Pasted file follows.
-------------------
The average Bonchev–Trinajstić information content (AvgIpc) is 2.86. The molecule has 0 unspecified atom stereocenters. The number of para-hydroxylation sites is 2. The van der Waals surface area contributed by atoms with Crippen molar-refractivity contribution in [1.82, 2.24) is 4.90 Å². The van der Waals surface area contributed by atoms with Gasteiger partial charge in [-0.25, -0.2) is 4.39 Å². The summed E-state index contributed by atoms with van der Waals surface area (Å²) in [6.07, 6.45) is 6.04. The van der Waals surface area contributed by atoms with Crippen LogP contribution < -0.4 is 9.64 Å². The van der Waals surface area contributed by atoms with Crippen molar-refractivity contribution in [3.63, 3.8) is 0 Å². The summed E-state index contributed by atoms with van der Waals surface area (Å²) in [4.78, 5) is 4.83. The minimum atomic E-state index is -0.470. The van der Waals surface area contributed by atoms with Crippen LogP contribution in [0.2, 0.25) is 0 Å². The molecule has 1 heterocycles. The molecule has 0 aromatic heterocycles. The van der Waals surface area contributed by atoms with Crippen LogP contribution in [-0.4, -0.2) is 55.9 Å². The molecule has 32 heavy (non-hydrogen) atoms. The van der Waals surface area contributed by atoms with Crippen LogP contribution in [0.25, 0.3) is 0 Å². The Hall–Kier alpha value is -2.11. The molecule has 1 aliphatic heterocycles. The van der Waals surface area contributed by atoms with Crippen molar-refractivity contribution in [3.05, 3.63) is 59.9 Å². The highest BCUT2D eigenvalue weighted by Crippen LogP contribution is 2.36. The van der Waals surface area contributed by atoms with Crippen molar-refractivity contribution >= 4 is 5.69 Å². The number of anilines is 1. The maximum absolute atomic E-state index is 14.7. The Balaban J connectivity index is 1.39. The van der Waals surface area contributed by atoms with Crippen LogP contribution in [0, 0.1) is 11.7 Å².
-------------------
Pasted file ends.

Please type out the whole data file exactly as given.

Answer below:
The average Bonchev–Trinajstić information content (AvgIpc) is 2.86. The molecule has 0 unspecified atom stereocenters. The number of para-hydroxylation sites is 2. The van der Waals surface area contributed by atoms with Crippen molar-refractivity contribution in [1.82, 2.24) is 4.90 Å². The van der Waals surface area contributed by atoms with Gasteiger partial charge in [-0.25, -0.2) is 4.39 Å². The summed E-state index contributed by atoms with van der Waals surface area (Å²) in [6.07, 6.45) is 6.04. The van der Waals surface area contributed by atoms with Crippen LogP contribution < -0.4 is 9.64 Å². The van der Waals surface area contributed by atoms with Crippen molar-refractivity contribution in [3.63, 3.8) is 0 Å². The summed E-state index contributed by atoms with van der Waals surface area (Å²) in [4.78, 5) is 4.83. The minimum atomic E-state index is -0.470. The van der Waals surface area contributed by atoms with Crippen LogP contribution in [0.2, 0.25) is 0 Å². The molecule has 1 heterocycles. The molecule has 0 aromatic heterocycles. The van der Waals surface area contributed by atoms with Crippen LogP contribution in [-0.4, -0.2) is 55.9 Å². The molecule has 32 heavy (non-hydrogen) atoms. The van der Waals surface area contributed by atoms with Crippen LogP contribution in [0.25, 0.3) is 0 Å². The Hall–Kier alpha value is -2.11. The molecule has 1 aliphatic heterocycles. The van der Waals surface area contributed by atoms with Crippen molar-refractivity contribution in [3.05, 3.63) is 59.9 Å². The highest BCUT2D eigenvalue weighted by Crippen LogP contribution is 2.36. The van der Waals surface area contributed by atoms with Crippen molar-refractivity contribution >= 4 is 5.69 Å². The number of anilines is 1. The maximum absolute atomic E-state index is 14.7. The Balaban J connectivity index is 1.39. The van der Waals surface area contributed by atoms with Crippen LogP contribution in [0, 0.1) is 11.7 Å².